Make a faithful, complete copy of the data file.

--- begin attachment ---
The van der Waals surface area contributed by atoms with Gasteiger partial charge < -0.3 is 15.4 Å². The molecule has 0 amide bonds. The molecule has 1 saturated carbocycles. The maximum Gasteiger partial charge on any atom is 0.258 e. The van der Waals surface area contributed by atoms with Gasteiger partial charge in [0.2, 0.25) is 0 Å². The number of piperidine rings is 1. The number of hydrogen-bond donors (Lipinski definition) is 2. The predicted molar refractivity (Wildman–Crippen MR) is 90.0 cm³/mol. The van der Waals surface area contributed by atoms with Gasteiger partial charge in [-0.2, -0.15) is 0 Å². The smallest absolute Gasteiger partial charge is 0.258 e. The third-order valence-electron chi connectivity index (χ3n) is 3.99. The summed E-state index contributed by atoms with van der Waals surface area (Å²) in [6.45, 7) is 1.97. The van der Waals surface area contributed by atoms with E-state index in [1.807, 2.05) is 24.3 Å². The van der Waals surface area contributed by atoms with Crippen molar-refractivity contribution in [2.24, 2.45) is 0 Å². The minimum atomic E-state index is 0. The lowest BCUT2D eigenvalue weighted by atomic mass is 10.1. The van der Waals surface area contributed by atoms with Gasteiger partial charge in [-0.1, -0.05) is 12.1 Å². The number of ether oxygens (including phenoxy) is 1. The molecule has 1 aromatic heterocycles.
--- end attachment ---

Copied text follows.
The van der Waals surface area contributed by atoms with Gasteiger partial charge < -0.3 is 15.4 Å². The molecule has 0 amide bonds. The molecule has 1 saturated carbocycles. The maximum Gasteiger partial charge on any atom is 0.258 e. The van der Waals surface area contributed by atoms with Gasteiger partial charge in [0.2, 0.25) is 0 Å². The number of piperidine rings is 1. The number of hydrogen-bond donors (Lipinski definition) is 2. The predicted molar refractivity (Wildman–Crippen MR) is 90.0 cm³/mol. The van der Waals surface area contributed by atoms with Gasteiger partial charge in [-0.2, -0.15) is 0 Å². The smallest absolute Gasteiger partial charge is 0.258 e. The third-order valence-electron chi connectivity index (χ3n) is 3.99. The summed E-state index contributed by atoms with van der Waals surface area (Å²) in [6.45, 7) is 1.97. The van der Waals surface area contributed by atoms with E-state index in [1.807, 2.05) is 24.3 Å². The van der Waals surface area contributed by atoms with Crippen molar-refractivity contribution in [2.24, 2.45) is 0 Å². The minimum atomic E-state index is 0. The lowest BCUT2D eigenvalue weighted by atomic mass is 10.1. The van der Waals surface area contributed by atoms with Gasteiger partial charge in [-0.1, -0.05) is 12.1 Å². The number of ether oxygens (including phenoxy) is 1. The molecule has 1 aromatic heterocycles.